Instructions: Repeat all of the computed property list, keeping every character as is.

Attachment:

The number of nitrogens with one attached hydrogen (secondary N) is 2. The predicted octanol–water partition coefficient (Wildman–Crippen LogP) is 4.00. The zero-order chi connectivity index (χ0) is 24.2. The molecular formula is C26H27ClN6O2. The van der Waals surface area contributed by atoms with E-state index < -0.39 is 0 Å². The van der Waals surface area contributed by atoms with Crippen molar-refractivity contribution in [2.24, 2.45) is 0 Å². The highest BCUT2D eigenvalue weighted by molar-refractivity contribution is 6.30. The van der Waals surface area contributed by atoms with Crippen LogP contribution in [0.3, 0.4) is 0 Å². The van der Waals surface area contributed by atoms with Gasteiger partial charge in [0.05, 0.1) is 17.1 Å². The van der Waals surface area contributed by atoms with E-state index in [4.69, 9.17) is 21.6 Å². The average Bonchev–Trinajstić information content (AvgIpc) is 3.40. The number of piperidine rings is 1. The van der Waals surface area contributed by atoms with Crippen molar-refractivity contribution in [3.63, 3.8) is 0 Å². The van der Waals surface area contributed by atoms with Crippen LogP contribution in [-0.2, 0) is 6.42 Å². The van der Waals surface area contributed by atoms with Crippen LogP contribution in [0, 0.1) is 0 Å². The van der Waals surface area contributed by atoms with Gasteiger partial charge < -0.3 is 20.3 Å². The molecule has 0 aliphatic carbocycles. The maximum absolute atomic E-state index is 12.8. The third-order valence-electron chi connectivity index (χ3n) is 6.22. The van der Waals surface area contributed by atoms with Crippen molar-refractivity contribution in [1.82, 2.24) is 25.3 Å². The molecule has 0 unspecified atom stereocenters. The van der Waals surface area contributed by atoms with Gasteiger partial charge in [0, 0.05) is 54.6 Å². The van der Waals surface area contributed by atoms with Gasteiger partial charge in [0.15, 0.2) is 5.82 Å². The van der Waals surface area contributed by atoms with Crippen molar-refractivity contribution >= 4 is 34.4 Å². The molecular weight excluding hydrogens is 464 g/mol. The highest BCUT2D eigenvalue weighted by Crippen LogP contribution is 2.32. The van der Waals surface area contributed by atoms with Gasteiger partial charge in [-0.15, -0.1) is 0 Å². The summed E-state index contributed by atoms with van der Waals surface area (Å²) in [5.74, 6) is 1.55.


The number of nitrogens with one attached hydrogen (secondary N) is 2. The predicted octanol–water partition coefficient (Wildman–Crippen LogP) is 4.00. The zero-order chi connectivity index (χ0) is 24.2. The molecular formula is C26H27ClN6O2. The van der Waals surface area contributed by atoms with E-state index < -0.39 is 0 Å². The van der Waals surface area contributed by atoms with Crippen molar-refractivity contribution in [2.24, 2.45) is 0 Å². The highest BCUT2D eigenvalue weighted by molar-refractivity contribution is 6.30. The van der Waals surface area contributed by atoms with Crippen LogP contribution in [0.3, 0.4) is 0 Å². The van der Waals surface area contributed by atoms with Gasteiger partial charge in [0.05, 0.1) is 17.1 Å². The van der Waals surface area contributed by atoms with E-state index in [4.69, 9.17) is 21.6 Å². The average Bonchev–Trinajstić information content (AvgIpc) is 3.40. The number of piperidine rings is 1. The van der Waals surface area contributed by atoms with Crippen molar-refractivity contribution in [3.63, 3.8) is 0 Å². The van der Waals surface area contributed by atoms with Crippen LogP contribution in [-0.2, 0) is 6.42 Å². The van der Waals surface area contributed by atoms with Crippen LogP contribution in [0, 0.1) is 0 Å². The van der Waals surface area contributed by atoms with Gasteiger partial charge < -0.3 is 20.3 Å². The molecule has 0 aliphatic carbocycles. The maximum absolute atomic E-state index is 12.8. The third-order valence-electron chi connectivity index (χ3n) is 6.22. The van der Waals surface area contributed by atoms with Crippen molar-refractivity contribution in [1.82, 2.24) is 25.3 Å². The molecule has 0 unspecified atom stereocenters. The van der Waals surface area contributed by atoms with Gasteiger partial charge in [0, 0.05) is 54.6 Å². The van der Waals surface area contributed by atoms with Gasteiger partial charge in [0.15, 0.2) is 5.82 Å². The van der Waals surface area contributed by atoms with Crippen molar-refractivity contribution >= 4 is 34.4 Å². The molecular weight excluding hydrogens is 464 g/mol. The highest BCUT2D eigenvalue weighted by Crippen LogP contribution is 2.32. The van der Waals surface area contributed by atoms with Gasteiger partial charge in [-0.15, -0.1) is 0 Å². The summed E-state index contributed by atoms with van der Waals surface area (Å²) in [5.74, 6) is 1.55.